President Biden finds himself on uneven footing with a key constituency that delivered him the White House — Black voters — one year into his presidency.

    Black leaders and pollsters say that Biden has delivered on some key promises for the Black community, but they say that enthusiasm has dampened due to a lack of action on some legislative priorities, including police reform and voting rights, in the 50-50 Senate. …

    Should there be a Biden vs. Trump rematch in 2024, it is likely Democrats could see a higher turnout among Black voters in their favor. Despite Biden’s approval ratings declining across the board, including among African Americans, most Black voters still back the president more than they do Trump.

    “In general, Black voters, like all voters, are discouraged at where we’re at and discouraged that more is not getting done,” said Celinda Lake, a Democratic pollster who polled for Biden’s 2020 campaign. “It’s more discouragement with the Democratic Party than Joe Biden.”

    Robertson includes this scoffing response from a Democratic member of the state senate:

    Jennifer McClellan, a Democratic state senator from Richmond, agreed that Democrats could not assume that Black people would show up for them at the polls, saying that Black voters, like any voters, choose candidates based on who they believe is going to help solve their problems. But, she continued, little that Ms. Sears has said suggests she would be that person in office.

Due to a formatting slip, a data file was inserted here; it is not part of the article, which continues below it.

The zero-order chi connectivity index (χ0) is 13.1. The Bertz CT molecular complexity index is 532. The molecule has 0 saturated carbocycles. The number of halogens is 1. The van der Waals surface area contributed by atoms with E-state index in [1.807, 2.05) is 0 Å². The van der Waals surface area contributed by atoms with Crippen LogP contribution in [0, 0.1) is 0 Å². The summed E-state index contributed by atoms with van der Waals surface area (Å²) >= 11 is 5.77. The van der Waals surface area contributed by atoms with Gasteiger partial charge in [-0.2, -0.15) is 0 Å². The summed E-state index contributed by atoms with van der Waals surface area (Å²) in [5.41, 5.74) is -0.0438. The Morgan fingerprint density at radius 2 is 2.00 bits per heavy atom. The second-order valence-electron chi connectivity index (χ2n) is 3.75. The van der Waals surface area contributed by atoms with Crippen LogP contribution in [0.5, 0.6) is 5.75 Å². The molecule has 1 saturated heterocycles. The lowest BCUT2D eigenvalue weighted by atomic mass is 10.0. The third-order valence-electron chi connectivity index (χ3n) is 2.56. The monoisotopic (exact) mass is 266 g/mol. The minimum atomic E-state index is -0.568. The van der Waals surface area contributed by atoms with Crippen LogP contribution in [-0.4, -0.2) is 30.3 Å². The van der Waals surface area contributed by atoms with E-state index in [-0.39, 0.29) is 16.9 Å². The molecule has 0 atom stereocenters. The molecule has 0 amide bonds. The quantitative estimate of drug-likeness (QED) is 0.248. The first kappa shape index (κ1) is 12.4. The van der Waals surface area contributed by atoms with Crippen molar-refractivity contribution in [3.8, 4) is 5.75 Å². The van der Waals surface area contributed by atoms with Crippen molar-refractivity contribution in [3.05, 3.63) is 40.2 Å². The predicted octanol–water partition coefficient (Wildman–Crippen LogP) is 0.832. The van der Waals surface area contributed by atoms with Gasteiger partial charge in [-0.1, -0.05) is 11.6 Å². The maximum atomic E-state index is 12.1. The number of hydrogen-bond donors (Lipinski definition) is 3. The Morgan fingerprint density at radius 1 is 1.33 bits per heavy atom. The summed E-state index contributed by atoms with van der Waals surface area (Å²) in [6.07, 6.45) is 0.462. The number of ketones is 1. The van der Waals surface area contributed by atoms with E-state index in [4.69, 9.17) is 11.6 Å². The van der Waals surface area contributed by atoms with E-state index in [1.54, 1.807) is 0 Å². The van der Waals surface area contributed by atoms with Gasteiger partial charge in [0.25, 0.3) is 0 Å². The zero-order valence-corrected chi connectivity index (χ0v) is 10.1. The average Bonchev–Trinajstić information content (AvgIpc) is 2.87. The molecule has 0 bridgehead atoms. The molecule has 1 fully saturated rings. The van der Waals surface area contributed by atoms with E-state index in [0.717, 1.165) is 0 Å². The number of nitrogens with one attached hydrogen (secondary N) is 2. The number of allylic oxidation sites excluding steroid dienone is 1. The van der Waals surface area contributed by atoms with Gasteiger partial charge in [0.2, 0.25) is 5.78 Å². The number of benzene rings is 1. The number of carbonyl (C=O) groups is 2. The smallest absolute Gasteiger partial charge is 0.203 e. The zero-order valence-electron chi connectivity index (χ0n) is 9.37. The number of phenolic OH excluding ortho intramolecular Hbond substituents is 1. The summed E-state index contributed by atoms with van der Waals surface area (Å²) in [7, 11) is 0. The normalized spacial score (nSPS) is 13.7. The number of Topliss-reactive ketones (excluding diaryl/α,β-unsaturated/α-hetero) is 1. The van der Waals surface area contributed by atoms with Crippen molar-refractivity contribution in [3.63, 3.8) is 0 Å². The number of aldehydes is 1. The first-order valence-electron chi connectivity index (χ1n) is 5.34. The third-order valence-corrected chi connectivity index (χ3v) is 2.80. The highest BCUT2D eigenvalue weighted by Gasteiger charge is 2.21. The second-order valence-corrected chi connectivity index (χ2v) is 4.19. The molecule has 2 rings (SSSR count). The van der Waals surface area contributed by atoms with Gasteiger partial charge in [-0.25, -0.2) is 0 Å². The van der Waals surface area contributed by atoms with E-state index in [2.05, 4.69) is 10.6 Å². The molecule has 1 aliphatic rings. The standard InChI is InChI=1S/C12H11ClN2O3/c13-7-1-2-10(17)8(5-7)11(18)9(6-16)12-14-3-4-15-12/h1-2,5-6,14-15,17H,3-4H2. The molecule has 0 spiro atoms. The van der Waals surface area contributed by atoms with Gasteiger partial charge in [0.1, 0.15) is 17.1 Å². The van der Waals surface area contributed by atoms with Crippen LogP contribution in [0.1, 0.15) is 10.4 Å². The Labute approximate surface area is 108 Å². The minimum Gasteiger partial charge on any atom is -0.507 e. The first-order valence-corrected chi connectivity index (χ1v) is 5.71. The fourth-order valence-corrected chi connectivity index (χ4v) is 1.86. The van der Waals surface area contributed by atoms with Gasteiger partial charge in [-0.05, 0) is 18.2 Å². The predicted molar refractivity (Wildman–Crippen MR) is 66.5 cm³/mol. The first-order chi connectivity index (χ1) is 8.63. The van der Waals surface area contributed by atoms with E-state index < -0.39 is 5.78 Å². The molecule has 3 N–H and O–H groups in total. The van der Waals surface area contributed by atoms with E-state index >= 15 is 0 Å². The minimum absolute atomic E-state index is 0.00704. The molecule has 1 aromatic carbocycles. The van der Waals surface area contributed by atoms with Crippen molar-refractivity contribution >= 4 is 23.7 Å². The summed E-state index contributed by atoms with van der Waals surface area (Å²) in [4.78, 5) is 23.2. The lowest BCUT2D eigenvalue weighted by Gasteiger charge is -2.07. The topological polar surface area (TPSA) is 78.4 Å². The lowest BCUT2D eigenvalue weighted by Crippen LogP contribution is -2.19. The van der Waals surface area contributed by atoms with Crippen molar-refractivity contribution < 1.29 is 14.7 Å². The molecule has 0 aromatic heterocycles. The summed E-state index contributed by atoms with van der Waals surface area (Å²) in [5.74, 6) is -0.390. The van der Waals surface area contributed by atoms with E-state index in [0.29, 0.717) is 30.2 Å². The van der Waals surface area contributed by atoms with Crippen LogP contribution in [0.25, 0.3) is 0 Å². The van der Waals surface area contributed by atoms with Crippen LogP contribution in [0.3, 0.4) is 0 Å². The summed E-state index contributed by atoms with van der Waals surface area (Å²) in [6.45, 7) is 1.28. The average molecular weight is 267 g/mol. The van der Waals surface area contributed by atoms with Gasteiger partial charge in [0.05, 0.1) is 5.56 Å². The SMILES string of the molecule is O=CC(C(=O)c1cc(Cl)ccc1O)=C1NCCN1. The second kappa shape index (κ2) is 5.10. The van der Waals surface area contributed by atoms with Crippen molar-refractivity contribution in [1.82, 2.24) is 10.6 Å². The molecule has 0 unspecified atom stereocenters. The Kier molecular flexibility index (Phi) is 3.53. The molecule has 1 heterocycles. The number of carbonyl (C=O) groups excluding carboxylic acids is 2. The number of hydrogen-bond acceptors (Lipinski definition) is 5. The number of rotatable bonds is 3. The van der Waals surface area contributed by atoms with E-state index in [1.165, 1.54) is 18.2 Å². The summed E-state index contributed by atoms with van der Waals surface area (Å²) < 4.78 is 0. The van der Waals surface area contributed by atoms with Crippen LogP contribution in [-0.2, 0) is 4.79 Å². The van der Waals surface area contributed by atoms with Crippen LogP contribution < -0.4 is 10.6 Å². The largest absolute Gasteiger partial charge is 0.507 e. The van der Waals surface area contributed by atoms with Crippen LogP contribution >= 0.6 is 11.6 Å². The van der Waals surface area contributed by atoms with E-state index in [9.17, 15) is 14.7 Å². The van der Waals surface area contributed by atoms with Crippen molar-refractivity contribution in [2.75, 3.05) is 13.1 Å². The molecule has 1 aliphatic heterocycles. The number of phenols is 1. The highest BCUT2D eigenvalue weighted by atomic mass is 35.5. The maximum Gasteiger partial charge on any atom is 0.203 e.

“The vast majority of Black voters disagree with her on abortion, on school choice, on guns,” Ms. McClellan said. “Those aren’t necessarily the issues driving Black voters anyway. It’s the economy, it’s health care, it’s broader access to education.”

    It’s not the office as much as it is the message and the messenger, Sears argues:

    “The message is important,” Ms. Sears, 57, said over a lunch of Jamaican oxtail with her transition team at a restaurant near the State Capitol. “But the messenger is equally important.”

    Even beyond that, McClellan’s response is a huge red flag in itself. Joe Biden and his party have suffered a confidence crisis among all voters in precisely the policy areas McClellan cites, especially on the economy. In the latest Politico/Morning Consult poll, the right/wrong track on the economy is 29/71, and Joe Biden gets a 40/53 approval rating on that issue. Among black voters, Biden gets a 52/34, but considering the normal levels of support for Democratic presidents among this bloc, that’s not a number that should make Democrats feel warm and fuzzy about holding its near-monopoly in this demographic. That’s where Sears could do some real damage, not by flipping the entire bloc to the GOP, but in opening up a dialogue between Republicans and disaffected black voters who want a real alternative to the Democrats’ failed welfare-state policies. If Sears can facilitate a rapprochement that could split 20-25% of the black vote oriented toward working-class concerns, that would doom Democrats in elections.

    If Democrats were performing capably on these issues, they wouldn’t need to worry about Sears. And perhaps they didn’t, and neither did the media, until Biden and his party began exploring for their elusive polling floor post-Virginia. The more Biden & Co fail, the more winsome that Winsome Sears’ message will become.